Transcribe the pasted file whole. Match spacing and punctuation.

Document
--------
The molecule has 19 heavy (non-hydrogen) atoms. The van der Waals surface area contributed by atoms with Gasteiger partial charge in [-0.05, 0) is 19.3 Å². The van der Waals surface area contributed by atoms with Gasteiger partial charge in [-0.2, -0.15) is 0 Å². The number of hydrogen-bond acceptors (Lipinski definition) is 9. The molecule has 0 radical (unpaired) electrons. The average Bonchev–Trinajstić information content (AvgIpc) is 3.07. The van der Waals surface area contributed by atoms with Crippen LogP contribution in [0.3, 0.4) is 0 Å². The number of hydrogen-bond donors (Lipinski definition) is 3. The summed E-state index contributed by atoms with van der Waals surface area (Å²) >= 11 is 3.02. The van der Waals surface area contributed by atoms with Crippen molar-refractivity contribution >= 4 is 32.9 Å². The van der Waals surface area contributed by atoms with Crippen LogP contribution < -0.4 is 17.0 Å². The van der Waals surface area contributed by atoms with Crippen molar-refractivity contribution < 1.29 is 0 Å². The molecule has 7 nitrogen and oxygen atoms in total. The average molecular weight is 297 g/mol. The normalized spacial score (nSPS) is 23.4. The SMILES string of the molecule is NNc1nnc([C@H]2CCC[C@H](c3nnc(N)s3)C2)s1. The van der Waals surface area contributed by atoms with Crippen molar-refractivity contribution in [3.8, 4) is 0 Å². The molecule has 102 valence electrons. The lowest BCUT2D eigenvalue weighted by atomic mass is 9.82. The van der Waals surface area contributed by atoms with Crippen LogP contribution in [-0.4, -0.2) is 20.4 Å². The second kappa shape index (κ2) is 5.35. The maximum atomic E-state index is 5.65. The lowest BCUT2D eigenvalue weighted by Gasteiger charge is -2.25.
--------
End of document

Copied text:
The molecule has 19 heavy (non-hydrogen) atoms. The van der Waals surface area contributed by atoms with Gasteiger partial charge in [-0.05, 0) is 19.3 Å². The van der Waals surface area contributed by atoms with Gasteiger partial charge in [-0.2, -0.15) is 0 Å². The number of hydrogen-bond acceptors (Lipinski definition) is 9. The molecule has 0 radical (unpaired) electrons. The average Bonchev–Trinajstić information content (AvgIpc) is 3.07. The van der Waals surface area contributed by atoms with Crippen LogP contribution in [0.3, 0.4) is 0 Å². The number of hydrogen-bond donors (Lipinski definition) is 3. The summed E-state index contributed by atoms with van der Waals surface area (Å²) >= 11 is 3.02. The van der Waals surface area contributed by atoms with Crippen molar-refractivity contribution >= 4 is 32.9 Å². The van der Waals surface area contributed by atoms with Crippen LogP contribution < -0.4 is 17.0 Å². The van der Waals surface area contributed by atoms with Crippen molar-refractivity contribution < 1.29 is 0 Å². The molecule has 7 nitrogen and oxygen atoms in total. The average molecular weight is 297 g/mol. The normalized spacial score (nSPS) is 23.4. The SMILES string of the molecule is NNc1nnc([C@H]2CCC[C@H](c3nnc(N)s3)C2)s1. The van der Waals surface area contributed by atoms with Crippen molar-refractivity contribution in [3.8, 4) is 0 Å². The molecule has 102 valence electrons. The lowest BCUT2D eigenvalue weighted by atomic mass is 9.82. The van der Waals surface area contributed by atoms with Crippen LogP contribution in [-0.4, -0.2) is 20.4 Å². The second kappa shape index (κ2) is 5.35. The maximum atomic E-state index is 5.65. The lowest BCUT2D eigenvalue weighted by Gasteiger charge is -2.25.